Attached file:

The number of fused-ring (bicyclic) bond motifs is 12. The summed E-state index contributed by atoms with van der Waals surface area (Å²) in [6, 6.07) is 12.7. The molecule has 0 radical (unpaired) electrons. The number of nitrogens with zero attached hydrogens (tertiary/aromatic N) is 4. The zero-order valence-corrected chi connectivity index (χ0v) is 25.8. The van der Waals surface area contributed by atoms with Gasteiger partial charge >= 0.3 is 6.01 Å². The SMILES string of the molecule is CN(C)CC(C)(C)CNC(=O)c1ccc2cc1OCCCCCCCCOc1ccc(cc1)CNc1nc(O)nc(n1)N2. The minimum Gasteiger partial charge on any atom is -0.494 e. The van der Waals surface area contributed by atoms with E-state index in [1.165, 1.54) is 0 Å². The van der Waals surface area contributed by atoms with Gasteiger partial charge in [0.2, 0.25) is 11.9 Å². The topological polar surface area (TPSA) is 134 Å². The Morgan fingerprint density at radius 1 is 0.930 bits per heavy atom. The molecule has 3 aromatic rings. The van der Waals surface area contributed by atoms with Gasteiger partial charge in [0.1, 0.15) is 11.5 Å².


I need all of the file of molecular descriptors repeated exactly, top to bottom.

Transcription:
The number of fused-ring (bicyclic) bond motifs is 12. The summed E-state index contributed by atoms with van der Waals surface area (Å²) in [6, 6.07) is 12.7. The molecule has 0 radical (unpaired) electrons. The number of nitrogens with zero attached hydrogens (tertiary/aromatic N) is 4. The zero-order valence-corrected chi connectivity index (χ0v) is 25.8. The van der Waals surface area contributed by atoms with Gasteiger partial charge >= 0.3 is 6.01 Å². The SMILES string of the molecule is CN(C)CC(C)(C)CNC(=O)c1ccc2cc1OCCCCCCCCOc1ccc(cc1)CNc1nc(O)nc(n1)N2. The minimum Gasteiger partial charge on any atom is -0.494 e. The van der Waals surface area contributed by atoms with E-state index in [1.165, 1.54) is 0 Å². The van der Waals surface area contributed by atoms with Gasteiger partial charge in [0.2, 0.25) is 11.9 Å². The topological polar surface area (TPSA) is 134 Å². The Morgan fingerprint density at radius 1 is 0.930 bits per heavy atom. The molecule has 3 aromatic rings. The van der Waals surface area contributed by atoms with Gasteiger partial charge in [0.1, 0.15) is 11.5 Å².